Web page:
I don’t get the whole Francophone fuss about “la rentrée”. I mean, I get why parents might celebrate the ability to (re)deposit their kids with someone else for a good chunk of the day but ‘back to school’ has always signalled the end of summer for me. The time when the roads fill up and a sense of routine returns. Perhaps this is its appeal. It is a way for Belgians to mourn the passing of another summer and the acknowledge the beginning of 300 days of rain and gloom. In any case, it is a time of new beginnings.
The last year has seen the normal ups and downs in expat life. As friends shift increasingly into family life it often feels quite lonely here in Brussels, and this, coupled with an untenable situation at work has meant very high stress levels for this Remedial Wife.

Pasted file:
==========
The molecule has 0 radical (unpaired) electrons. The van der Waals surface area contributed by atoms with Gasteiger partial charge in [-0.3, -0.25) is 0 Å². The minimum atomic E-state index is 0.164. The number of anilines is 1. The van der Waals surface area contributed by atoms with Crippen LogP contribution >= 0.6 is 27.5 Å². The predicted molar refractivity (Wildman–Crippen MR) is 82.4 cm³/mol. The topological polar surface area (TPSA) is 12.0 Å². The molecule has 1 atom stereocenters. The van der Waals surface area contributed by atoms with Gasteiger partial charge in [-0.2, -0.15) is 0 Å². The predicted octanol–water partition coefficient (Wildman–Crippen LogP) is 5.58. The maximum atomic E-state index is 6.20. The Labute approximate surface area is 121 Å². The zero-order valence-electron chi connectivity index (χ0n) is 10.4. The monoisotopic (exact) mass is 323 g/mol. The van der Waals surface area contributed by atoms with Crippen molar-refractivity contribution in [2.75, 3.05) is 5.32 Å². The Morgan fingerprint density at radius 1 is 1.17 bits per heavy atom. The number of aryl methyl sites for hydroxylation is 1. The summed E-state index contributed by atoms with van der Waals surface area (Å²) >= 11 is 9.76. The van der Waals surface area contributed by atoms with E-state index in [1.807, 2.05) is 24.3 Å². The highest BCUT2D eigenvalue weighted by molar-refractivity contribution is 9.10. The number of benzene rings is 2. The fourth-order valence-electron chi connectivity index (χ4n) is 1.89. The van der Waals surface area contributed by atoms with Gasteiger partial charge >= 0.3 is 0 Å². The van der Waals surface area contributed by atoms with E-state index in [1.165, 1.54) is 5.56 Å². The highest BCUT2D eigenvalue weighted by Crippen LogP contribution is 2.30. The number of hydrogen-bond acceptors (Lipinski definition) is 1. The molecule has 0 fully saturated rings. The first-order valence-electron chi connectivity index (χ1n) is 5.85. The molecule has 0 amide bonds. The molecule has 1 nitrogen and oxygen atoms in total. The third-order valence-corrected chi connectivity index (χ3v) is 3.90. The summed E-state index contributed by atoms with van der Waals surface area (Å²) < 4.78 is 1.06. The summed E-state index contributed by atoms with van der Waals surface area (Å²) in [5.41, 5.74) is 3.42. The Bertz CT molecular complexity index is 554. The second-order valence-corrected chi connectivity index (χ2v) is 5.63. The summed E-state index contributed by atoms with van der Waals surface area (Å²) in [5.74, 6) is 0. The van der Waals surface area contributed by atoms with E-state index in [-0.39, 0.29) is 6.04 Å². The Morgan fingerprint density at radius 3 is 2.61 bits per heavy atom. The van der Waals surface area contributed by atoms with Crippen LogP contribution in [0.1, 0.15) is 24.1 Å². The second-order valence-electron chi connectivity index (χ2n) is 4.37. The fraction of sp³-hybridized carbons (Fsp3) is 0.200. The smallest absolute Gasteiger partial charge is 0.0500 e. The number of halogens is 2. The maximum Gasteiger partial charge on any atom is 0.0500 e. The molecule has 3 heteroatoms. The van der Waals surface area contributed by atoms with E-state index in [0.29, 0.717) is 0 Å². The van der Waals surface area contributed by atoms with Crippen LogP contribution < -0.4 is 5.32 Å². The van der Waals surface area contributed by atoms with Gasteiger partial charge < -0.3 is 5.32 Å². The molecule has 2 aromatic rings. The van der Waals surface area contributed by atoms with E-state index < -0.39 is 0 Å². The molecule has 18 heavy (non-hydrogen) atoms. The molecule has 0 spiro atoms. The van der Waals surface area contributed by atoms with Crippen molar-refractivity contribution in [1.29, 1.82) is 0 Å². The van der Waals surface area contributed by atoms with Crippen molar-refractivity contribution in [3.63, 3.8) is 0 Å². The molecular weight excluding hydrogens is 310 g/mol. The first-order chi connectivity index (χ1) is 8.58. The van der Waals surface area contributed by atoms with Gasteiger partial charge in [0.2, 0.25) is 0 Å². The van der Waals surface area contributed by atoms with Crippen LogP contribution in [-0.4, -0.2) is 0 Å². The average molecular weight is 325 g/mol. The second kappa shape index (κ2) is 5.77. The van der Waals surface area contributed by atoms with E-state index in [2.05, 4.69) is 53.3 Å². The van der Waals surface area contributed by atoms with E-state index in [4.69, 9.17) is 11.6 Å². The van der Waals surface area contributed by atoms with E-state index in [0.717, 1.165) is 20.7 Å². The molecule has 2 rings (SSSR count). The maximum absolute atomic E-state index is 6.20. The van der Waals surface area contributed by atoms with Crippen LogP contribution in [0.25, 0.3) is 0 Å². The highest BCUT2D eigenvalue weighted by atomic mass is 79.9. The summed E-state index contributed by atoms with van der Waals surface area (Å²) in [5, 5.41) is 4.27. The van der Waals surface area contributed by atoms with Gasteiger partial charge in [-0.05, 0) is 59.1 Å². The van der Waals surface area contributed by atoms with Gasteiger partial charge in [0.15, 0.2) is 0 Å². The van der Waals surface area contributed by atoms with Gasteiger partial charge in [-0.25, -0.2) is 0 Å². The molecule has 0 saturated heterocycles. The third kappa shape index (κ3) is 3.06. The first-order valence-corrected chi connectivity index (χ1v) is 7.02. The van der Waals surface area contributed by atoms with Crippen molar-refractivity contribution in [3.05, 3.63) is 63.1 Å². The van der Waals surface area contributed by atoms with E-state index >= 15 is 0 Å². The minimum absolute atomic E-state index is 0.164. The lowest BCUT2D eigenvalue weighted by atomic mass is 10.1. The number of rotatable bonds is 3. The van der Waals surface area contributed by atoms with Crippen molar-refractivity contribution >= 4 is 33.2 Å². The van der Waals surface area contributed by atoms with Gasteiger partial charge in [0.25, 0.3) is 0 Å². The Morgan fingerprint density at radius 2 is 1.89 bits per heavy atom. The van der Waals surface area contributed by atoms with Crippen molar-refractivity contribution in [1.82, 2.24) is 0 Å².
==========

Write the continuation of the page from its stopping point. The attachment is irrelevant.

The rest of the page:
I’m trying to give Brussels another go and find things to appreciate. I’m still struggling with the fact we are still here which means it is time for a phase of “acceptance and appreciation” for where I find myself and what is around me.
This year along with one of my sisters (who coincidentally just relocated from a glitzy Middle East location to the city suffering post-Olympic come down), I’ve been doing the “photo a day” challenge where you snap something you’ve seen, been or done. This has helped but, as experience has taught me, I need to actively seek out the quirky and different in order to feel some sense of belonging in my adopted city.
And Belgium is full of quirky.
Mr B and I have just returned from an afternoon of strolling about our quartier which is celebrating Festival Kanal this weekend, alongside Car Free Day and open-house weekend (Jours du Patrimonie) when all kinds of public buildings are thrown open to visitors. Needless to say, the neighbourhood has been buzzing – from kids hyped up that they can cycle anywhere, to the pickpockets taking advantage of overcrowded trams.
Pictures to follow once I get to grips with this new template and overcome a finnicky hard drive that’s refusing to back-up. (success! )